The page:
The Real New Black: Scientists Have Created A Material That Is Blacker Than Black

by Alexia LaFata

Looks like black is no longer the darkest color in the universe.

"Vantablack," or super black, absorbs a world record of all but 0.035 percent of light. It's so dark that the human eye has trouble figuring out what it's even looking at and can't determine the color's dimension or shape, giving the illusion of a black hole.

Vantablack has been created by British researchers at Surrey NanoSystems using carbon nanotubes, which are 10,000 times thinner than human hair and don't allow light in unless it passes through the gaps in between the tubes.

Vantablack is 10 times stronger than steel and conducts heat seven and a half times more effectively than copper.

Photos released by Surrey NanoSystems show Vantablack being grown on sheets of aluminum foil. The foil sheets are uneven and crinkled, but the surface covered by the Vantablack appears smooth because of its absorption of light.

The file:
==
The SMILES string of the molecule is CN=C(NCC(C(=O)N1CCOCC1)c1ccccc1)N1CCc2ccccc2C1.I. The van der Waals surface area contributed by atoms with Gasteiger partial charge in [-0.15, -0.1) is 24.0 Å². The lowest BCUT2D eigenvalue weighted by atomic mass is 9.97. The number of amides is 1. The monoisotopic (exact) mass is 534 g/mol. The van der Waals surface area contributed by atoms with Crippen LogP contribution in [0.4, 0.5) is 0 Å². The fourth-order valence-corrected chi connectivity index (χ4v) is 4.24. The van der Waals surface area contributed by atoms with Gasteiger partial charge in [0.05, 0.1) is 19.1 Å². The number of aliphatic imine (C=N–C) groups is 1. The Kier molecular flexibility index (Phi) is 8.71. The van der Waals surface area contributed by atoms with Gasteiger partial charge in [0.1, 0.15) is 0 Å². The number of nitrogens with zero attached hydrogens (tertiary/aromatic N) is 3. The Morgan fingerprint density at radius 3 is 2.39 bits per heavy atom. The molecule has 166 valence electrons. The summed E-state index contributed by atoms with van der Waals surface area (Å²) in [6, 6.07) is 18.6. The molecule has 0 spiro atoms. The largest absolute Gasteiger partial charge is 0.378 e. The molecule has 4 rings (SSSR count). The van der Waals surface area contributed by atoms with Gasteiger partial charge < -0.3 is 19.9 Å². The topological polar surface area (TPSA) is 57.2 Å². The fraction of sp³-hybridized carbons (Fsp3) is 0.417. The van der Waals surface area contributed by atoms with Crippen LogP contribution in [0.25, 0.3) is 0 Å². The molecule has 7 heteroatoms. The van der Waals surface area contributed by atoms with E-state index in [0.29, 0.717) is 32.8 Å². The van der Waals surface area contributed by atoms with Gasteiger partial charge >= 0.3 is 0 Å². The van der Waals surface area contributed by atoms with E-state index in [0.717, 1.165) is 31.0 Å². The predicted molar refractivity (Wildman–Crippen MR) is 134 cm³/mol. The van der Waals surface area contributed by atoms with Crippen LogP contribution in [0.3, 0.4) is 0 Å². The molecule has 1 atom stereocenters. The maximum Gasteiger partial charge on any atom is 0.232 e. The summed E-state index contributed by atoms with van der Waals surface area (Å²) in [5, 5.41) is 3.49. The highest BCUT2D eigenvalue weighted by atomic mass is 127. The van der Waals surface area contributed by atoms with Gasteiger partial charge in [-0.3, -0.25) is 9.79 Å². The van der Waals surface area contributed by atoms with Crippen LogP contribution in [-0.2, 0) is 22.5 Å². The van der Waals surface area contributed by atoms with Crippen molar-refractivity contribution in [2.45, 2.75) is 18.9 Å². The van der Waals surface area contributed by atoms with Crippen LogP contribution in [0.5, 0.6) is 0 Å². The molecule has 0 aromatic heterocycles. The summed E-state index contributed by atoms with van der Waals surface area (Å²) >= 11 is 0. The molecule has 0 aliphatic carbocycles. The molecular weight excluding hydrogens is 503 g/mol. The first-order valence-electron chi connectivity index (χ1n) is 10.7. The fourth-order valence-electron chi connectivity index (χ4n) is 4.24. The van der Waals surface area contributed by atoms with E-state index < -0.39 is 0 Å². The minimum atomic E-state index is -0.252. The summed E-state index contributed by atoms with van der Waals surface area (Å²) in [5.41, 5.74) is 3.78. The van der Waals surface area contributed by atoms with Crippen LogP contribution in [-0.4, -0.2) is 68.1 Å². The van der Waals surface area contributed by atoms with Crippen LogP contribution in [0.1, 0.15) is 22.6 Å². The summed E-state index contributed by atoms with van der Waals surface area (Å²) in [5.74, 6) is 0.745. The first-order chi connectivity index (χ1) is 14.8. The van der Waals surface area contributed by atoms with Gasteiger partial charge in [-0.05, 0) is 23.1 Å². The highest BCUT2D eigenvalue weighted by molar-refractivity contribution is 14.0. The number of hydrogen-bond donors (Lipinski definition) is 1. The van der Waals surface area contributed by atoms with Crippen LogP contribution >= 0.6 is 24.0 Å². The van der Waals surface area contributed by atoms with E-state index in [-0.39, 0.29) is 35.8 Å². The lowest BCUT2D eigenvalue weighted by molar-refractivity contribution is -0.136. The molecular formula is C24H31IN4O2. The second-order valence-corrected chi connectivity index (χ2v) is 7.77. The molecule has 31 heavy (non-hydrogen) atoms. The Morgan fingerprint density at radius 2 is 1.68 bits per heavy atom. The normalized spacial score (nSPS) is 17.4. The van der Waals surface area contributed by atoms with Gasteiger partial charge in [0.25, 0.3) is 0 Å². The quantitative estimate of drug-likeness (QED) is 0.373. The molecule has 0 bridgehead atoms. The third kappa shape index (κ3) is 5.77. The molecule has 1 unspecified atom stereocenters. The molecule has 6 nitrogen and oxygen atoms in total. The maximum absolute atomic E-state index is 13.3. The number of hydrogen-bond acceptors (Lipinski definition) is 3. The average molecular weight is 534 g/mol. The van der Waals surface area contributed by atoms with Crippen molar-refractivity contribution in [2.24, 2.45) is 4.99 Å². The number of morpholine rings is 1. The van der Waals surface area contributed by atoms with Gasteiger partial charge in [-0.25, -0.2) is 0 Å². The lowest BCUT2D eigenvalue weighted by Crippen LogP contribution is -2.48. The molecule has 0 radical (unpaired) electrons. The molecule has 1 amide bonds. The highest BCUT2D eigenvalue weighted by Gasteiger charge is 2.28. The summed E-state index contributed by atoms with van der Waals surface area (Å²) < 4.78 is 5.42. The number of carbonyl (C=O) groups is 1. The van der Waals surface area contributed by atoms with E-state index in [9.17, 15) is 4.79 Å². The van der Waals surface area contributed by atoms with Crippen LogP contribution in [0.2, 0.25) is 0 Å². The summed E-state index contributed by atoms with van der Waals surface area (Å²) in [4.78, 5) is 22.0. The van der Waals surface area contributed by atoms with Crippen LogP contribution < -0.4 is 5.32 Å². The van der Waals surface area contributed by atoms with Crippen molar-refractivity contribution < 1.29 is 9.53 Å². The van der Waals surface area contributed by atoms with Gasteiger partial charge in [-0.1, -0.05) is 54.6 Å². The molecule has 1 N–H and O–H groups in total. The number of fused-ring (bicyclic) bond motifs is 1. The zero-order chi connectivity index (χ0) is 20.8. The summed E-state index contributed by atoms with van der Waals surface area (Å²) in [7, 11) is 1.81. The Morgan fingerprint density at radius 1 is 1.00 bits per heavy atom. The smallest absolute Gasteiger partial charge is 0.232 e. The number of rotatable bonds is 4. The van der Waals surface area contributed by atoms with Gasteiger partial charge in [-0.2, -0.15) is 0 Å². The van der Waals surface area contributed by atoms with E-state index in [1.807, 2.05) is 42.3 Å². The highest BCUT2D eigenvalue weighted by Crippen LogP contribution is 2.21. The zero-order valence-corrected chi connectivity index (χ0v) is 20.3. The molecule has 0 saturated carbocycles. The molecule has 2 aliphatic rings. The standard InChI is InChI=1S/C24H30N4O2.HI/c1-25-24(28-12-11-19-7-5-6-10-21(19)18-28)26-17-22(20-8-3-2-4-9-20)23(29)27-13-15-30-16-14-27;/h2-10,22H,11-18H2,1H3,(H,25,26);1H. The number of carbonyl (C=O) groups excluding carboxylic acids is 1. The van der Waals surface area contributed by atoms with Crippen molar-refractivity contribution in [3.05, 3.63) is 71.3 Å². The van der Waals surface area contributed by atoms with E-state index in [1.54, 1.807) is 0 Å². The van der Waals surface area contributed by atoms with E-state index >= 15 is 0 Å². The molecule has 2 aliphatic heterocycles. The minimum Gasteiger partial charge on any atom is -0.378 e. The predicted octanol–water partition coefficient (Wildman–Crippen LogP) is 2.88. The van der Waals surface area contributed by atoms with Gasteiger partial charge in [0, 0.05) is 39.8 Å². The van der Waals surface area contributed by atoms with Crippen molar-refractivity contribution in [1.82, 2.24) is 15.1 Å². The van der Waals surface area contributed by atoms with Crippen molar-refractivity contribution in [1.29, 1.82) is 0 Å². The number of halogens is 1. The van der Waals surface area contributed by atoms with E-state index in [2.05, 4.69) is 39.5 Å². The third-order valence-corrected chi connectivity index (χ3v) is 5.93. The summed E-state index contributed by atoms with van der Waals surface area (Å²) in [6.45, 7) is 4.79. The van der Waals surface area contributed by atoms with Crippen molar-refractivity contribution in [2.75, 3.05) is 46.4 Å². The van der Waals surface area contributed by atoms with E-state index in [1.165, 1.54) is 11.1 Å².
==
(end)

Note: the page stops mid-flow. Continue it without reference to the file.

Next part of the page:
Chief Technology Officer of Surrey NanoSystems Ben Jensen said:

Vantablack is a major breakthrough by UK industry in the application of nanotechnology to optical instrumentation.

For example, it reduces stray-light, improving the ability of sensitive telescopes to see the faintest stars, and allows the use of smaller, lighter sources in space-borne black body calibration systems.

Its ultra-low reflectance improves the sensitivity of terrestrial, space and air-borne instrumentation.

Vantablack has been created to be used in telescopes, infrared scanning systems and astronomical cameras. It will be launched at the Farnborough International Airshow this week.

This is definitely as close to a black hole as we'll ever get. We probably wouldn't want to get too close to one anyway, though, because we'd die.

H/T: io9, Photos Courtesy: Surrey Nano Systems